Can we Run a Small Welder Using a Generator?

Welding can be a very fun and satisfying hobby when you have everything you need to get the desired results.

Sometimes while in the middle of your work, if you have a power cut or something unexpectedly goes wrong with your electrical outputs, it can get quite frustrating not being able to complete your work. In such a situation, it helps to own a generator to plug in your welding machine.

If you are wondering whether your small welder can be operated using a generator, then the answer is YES! A 3000-watt generator can easily support a small welder with an output of 90 to 100 amp to run efficiently.

Almost every type of welder can be used with a generator. We will get more into the details of using a generator to run a welder in this article. 

Can we Run a Small Welder Using a Generator

Why use a generator to run a welder? 

When you can plug in your welder to a power outlet easily, why do you even need to use a generator to do your welding work, right?

Well, this should not come as a surprise to you that not all welding jobs can be done indoors, or sometimes there may not be any proper electrical outlets for you to be able to plug in the welding machine.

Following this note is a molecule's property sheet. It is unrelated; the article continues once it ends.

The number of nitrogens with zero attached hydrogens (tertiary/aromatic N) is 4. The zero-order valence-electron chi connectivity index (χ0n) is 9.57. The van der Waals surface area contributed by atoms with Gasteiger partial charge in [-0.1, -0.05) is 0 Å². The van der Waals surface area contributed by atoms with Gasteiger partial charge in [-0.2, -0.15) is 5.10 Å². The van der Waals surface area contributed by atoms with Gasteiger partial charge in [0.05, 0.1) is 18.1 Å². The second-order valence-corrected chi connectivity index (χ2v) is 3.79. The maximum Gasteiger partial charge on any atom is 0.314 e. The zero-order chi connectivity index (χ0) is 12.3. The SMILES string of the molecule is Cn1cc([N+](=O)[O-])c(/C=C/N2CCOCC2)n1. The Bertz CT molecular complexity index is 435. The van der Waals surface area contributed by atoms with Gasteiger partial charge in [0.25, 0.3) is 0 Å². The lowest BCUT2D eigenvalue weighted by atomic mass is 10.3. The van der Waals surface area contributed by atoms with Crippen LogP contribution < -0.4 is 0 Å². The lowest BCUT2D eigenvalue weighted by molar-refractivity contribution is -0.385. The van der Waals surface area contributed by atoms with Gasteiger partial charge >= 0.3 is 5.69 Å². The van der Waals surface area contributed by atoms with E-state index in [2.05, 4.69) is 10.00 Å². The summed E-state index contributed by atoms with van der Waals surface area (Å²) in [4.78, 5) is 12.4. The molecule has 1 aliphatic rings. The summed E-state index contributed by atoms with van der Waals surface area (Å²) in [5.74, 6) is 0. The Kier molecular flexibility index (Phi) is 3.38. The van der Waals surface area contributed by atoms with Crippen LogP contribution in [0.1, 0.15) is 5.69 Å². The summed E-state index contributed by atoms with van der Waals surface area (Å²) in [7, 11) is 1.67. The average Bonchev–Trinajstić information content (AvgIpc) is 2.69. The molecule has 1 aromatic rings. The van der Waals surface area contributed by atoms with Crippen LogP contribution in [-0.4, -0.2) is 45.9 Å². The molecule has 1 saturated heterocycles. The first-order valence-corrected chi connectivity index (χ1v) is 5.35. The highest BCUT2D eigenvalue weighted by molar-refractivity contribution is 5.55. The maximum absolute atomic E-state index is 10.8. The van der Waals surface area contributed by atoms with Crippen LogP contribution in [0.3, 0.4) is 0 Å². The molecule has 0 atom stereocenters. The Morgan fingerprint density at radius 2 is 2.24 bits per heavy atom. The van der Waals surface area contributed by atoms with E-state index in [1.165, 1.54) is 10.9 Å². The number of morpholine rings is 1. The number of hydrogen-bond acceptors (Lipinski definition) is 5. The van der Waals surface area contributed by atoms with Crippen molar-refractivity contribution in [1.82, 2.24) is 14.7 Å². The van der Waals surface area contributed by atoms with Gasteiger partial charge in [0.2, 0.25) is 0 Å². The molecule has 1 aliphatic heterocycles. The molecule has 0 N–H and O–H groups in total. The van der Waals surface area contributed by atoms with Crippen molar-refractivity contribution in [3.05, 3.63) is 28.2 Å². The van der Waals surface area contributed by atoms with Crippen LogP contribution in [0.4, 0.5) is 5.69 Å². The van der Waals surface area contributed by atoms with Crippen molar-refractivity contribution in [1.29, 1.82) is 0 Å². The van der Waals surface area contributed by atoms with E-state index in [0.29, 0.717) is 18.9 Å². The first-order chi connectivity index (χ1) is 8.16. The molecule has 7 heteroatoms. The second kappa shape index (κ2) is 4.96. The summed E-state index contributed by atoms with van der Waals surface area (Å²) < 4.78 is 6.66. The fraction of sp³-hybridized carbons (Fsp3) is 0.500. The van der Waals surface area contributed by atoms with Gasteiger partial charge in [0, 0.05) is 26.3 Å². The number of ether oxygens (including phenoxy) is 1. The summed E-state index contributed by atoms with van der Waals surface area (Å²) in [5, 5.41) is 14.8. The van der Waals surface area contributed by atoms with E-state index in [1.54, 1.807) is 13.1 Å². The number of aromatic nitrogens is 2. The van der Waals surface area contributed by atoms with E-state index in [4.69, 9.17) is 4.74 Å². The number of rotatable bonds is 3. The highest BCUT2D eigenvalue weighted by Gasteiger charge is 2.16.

In such cases, using a generator to run your welder is the best way to get the job done. These are portable generators that you can carry with you to your convenient location and simply start your work hassle-free.

The power supply that is created by these generators is enough to fire up all your welding tools at the same time.

Mostly the generators do not need electricity to start, they need fuel, hence, making it even more convenient for you to power up your welding machine.

Which type of generator to use for welding?

We are all quite familiar with the standard generator that we normally use for our homes. Welding machines were being used with these standard generators for a long time.

However, with time as technology advanced, so did the need for a welder-specific generator that serves the purpose of welding machines much better than a normal generator would.

They are called welder generators, which are widely preferred by welders today. It can maintain a consistent electric flow while providing a much higher output compared to a normal generator.

And get this, you can even use it for other appliances that you would use a normal generator for, which is one of their biggest advantages. 

You can use all kinds of welders like the MIG, TIG, Stick, Plasma cutter, etc., with the welder generator. So, it is basically a win-win situation from all aspects.

Some welder generators are called workstation generators, which come in several variations like 2 in 1, 3 in 1, and 4 in 1, which are mainly used for industry-level welding work and smaller welding projects too. These types of generators can take a load of a welder, compressor, and battery charger too.